Bones (2005–2017)
8.7/10
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The Signs in the Silence 

A mysterious young deaf girl is thought to have committed a recent murder after she's found on the streets, covered in blood and holding a knife. It's up to the Jeffersonian team to figure ... See full summary »

Director:

(as Dwight Little)

Writers:

(created by), (inspired by the life of forensic anthropologist and author) | 5 more credits »
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Cast

Episode complete credited cast:
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Jack Hodgins (as TJ Thyne)
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Caroline Julian
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Mike Shenfield
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Denise Shenfield (as Pamela J. Gray)
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Beat Cop
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Hugh Winslow
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Celia Winslow
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Storyline

A mysterious young deaf girl is thought to have committed a recent murder after she's found on the streets, covered in blood and holding a knife. It's up to the Jeffersonian team to figure out who this girl is and determine if she's really the one to blame for the murder. Written by Anonymous

Plot Summary | Plot Synopsis


Certificate:

TV-14 | See all certifications »
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Release Date:

5 May 2011 (USA)  »

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Technical Specs

Runtime:

| (DVD)

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Aspect Ratio:

16:9 HD
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Did You Know?

Trivia

Hodgins is able to identify the murder based on fibers from a shirt that he says comes from PriceCo- a company referenced in episode 5.8, The Foot in the Foreclosure. See more »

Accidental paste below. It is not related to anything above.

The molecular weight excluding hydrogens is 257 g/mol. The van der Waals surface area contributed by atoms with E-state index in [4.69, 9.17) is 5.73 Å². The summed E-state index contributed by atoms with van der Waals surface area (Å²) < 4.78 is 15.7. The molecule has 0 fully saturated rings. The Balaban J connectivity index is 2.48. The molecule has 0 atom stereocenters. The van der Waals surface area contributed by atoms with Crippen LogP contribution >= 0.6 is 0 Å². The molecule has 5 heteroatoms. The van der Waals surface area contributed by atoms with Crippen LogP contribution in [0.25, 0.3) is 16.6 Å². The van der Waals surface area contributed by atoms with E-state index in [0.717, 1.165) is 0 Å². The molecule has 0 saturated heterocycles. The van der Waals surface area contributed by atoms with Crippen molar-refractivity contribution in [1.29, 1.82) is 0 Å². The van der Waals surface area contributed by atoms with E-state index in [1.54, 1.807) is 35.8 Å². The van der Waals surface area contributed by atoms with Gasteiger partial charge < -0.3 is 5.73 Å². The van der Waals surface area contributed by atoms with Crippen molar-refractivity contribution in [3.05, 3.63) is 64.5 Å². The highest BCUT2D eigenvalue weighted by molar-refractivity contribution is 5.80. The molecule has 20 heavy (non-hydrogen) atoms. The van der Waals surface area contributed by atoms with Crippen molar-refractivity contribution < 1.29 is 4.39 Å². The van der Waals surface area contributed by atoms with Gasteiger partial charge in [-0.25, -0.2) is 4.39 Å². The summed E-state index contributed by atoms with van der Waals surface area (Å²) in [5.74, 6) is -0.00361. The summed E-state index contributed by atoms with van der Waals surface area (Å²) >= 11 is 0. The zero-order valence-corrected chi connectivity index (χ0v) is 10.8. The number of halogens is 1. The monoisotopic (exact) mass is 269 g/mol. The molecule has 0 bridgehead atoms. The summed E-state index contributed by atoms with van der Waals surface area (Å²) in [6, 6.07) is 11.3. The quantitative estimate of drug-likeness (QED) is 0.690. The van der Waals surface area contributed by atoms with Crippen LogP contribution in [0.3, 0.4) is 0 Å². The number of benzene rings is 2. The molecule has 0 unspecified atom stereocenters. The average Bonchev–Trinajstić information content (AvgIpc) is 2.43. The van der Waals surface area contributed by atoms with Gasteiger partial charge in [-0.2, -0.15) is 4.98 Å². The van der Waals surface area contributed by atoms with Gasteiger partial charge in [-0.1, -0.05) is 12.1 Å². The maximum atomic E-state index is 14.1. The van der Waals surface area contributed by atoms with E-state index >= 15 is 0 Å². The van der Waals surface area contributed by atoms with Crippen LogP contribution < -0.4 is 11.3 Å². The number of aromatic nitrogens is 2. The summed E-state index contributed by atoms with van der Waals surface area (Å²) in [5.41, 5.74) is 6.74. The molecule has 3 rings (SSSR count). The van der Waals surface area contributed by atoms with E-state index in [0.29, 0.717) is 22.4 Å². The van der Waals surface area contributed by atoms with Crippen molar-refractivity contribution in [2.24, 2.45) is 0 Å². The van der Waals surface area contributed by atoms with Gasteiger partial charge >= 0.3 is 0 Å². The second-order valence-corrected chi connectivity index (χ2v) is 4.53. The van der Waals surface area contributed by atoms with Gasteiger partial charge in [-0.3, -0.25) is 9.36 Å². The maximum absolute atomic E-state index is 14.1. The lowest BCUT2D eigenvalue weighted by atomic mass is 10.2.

Quotes

Angela Montenegro: [to her unborn child after a possible contraction] All right kid, let me finish this reconstruction and I'm all yours.
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Soundtracks

Bones End Theme
Written by Peter Himmelman
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User Reviews

 
another favorite
6 December 2011 | by (United States) – See all my reviews

Ditto Metalrox - I've got a lot of favorite episodes from Bones but this is my sentimental topper mainly because of Ms. Applegate's performance and a script that keeps its focus on the unraveling of her story.

Often forgotten in the grit of the realism that has pervaded the medium since Hill Street Blues is the fact that TV is Fantasy and there is always room for a happy ending now and then; this is one of the better ones.

A P.S. After the first watching, looked up Ms. Applegate and was surprised that she wasn't deaf, making her performance that much more impressive.

10-23-13

Just reviewed the reviews and that one negative review does make a good point about Amy's initial presentation - she's shown as being virtually feral and Brennen's is, in the beginning, totally unsympathetic and cold towards her. But those parameters are essential to to the episode's impact.

Through Brennen, as she learns how to humanize Amy, the audience shares that experience - the experience of personal growth triggered by the realization that her initial attitude was inconscionable. As Bones slowly recognizes that Amy has been a life-long victim of severe abuse and trapped by her deafness the echos to her own story, inexplicable abandonment and the dehumanization of the foster-care system, resonate. Brennan's native, undamaged but deeply hidden humanity emerges in a virtually cathartic response to Amy's case. That case's resolution becomes a very personal reprise of her own search for answers. By making Amy whole she takes a step towards accepting the emotional damage she, herself, has suffered and understanding that resolution is possible.

That's what makes this episode a classic fairy-tale and is why it's fairy-tale ending works.


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